A new study from Freedom House paints a dismal picture of the growing threat to global Internet freedom.
Much of the report, "Freedom on the Net 2011: A Global Assessment of Internet and Digital Media,"
is business as usual: a global increase in political censorship, government control over Internet infrastructure, and crackdowns on opposition bloggers.
The main offenders are the usual suspects: those to receive Freedom House's "Not Free" designation include Belarus, Burma, China, Cuba, Saudi Arabia, Thailand, and Iran. (Estonia came out on top, with the greatest degree of Internet freedom.)
The report also documents the increase in cyberattacks against critics of regimes:
Governments and their sympathizers are increasingly using technical attacks to disrupt activists’ online networks, eavesdrop on their communications, and cripple their websites. Such attacks were reported in at least 12 of the 37 countries covered.
For instance in Iran during the postelection crisis in 2009, many opposition sites were disabled by denial of service (DOS) attacks. Or in Belarus in December 2010, where opposition sites were targeted (and in some cases mirrored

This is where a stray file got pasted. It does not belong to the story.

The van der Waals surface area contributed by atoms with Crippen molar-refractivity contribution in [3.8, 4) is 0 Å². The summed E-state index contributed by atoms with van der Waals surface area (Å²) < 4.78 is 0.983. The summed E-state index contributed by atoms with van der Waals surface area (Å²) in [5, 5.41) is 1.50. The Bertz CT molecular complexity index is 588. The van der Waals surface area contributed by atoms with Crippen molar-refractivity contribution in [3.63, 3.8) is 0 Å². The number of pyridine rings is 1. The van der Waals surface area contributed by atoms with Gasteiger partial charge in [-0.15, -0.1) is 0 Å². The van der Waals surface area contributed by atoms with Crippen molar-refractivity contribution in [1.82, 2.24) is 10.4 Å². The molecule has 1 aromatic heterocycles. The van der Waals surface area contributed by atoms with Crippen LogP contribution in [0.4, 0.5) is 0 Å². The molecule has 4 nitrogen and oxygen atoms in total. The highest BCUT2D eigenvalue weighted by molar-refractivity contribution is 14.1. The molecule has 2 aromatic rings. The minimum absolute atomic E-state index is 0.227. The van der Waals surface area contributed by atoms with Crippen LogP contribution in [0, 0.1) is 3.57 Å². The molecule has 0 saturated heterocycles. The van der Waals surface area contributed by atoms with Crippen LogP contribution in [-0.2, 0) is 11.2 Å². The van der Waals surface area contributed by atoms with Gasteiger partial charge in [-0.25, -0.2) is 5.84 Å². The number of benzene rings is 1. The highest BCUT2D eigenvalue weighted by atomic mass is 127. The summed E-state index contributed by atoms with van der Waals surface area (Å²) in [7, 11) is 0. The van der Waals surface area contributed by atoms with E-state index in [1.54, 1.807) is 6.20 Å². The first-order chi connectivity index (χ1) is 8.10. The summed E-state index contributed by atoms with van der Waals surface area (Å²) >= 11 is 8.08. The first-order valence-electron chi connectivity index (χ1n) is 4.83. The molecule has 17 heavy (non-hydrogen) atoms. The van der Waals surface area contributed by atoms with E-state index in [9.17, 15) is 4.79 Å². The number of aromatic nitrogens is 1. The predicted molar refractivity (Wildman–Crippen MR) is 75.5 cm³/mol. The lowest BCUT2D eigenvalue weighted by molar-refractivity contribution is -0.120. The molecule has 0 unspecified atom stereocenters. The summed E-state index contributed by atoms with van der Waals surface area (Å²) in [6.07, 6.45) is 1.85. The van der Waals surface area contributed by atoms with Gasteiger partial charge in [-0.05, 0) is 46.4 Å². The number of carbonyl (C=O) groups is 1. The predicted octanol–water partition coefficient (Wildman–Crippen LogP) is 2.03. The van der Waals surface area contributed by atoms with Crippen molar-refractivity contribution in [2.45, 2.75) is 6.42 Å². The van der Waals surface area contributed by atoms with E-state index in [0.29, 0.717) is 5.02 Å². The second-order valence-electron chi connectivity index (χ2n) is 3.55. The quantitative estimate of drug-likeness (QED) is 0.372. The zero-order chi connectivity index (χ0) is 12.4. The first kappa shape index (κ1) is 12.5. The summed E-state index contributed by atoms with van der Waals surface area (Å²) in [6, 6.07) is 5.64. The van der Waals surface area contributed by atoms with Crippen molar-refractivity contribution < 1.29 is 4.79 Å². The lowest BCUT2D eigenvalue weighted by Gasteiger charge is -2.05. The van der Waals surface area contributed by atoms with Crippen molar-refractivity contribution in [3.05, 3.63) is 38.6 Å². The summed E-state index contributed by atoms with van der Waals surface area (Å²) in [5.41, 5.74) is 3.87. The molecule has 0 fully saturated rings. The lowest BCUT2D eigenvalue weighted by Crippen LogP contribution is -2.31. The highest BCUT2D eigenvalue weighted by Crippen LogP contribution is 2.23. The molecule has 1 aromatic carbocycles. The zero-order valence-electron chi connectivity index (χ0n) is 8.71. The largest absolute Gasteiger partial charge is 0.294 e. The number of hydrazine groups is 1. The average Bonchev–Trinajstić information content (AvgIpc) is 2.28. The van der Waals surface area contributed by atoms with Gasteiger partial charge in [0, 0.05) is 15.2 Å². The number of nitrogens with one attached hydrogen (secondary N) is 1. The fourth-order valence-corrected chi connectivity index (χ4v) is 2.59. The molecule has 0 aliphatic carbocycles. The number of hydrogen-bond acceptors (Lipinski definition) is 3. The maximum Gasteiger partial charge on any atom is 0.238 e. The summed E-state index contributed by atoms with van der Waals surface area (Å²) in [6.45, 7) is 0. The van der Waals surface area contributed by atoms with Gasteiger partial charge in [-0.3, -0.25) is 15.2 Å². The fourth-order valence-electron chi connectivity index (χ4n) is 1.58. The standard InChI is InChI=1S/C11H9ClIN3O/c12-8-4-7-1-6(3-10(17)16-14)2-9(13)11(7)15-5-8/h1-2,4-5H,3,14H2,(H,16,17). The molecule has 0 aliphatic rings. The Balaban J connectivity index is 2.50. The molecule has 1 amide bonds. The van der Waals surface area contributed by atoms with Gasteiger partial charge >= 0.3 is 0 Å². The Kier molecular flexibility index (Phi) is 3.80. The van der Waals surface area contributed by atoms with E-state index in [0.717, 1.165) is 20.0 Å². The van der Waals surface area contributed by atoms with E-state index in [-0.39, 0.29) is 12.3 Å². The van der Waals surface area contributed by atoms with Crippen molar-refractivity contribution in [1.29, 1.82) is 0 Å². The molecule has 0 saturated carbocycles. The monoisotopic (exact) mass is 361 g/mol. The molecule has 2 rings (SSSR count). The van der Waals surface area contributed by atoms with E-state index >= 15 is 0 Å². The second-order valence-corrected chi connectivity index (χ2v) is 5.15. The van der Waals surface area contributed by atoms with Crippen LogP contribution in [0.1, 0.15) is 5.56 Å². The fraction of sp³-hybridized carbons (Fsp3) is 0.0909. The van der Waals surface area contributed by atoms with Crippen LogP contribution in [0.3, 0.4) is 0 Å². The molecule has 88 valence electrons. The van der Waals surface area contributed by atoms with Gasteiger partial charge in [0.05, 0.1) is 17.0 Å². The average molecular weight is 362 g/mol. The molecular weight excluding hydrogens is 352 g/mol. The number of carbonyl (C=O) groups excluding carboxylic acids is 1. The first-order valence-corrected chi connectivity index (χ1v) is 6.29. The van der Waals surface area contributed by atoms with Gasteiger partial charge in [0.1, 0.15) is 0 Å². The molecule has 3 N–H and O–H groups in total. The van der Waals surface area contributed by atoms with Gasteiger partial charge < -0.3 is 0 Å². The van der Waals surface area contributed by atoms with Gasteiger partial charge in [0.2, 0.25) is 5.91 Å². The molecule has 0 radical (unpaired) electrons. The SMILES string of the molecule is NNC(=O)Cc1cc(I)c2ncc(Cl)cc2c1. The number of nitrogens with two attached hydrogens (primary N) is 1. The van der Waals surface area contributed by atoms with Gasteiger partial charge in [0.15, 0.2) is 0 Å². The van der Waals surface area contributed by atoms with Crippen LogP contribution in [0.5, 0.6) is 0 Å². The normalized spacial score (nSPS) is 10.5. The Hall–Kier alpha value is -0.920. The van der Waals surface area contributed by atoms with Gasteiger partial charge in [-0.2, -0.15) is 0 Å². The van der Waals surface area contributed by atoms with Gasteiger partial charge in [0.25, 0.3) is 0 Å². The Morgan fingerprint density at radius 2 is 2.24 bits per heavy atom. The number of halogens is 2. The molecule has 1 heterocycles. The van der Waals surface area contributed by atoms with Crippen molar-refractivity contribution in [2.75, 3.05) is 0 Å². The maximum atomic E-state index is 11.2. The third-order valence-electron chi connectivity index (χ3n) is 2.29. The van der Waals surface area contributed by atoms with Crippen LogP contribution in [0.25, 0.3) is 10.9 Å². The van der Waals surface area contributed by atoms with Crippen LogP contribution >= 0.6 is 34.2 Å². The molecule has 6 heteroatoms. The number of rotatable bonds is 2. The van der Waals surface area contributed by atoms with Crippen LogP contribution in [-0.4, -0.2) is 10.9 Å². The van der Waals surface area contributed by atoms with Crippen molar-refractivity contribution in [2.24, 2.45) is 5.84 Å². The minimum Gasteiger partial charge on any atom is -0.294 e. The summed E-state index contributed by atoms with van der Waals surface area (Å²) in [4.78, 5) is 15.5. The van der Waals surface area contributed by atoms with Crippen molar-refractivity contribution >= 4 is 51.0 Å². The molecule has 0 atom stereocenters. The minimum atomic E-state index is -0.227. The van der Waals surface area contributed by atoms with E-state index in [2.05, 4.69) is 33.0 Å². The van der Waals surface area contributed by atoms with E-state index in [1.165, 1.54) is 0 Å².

) after postelection protests.
In recent years, there has been a democratization and amateurization of DOS attacks -- no sophisticated hacking skills required, just a willing computer. (For a good example of how anyone can be involved in a DDOS attack, see the hacker collective Anonymous's "low orbit ion cannon."
As the report points out, there has also been a rise in the number of DOS attacks "perpetrated by nonstate actors for ordinary criminal purposes…particularly as internet penetration deepens and more users turn to the medium for shopping, banking, and other activities."
Read the full report here.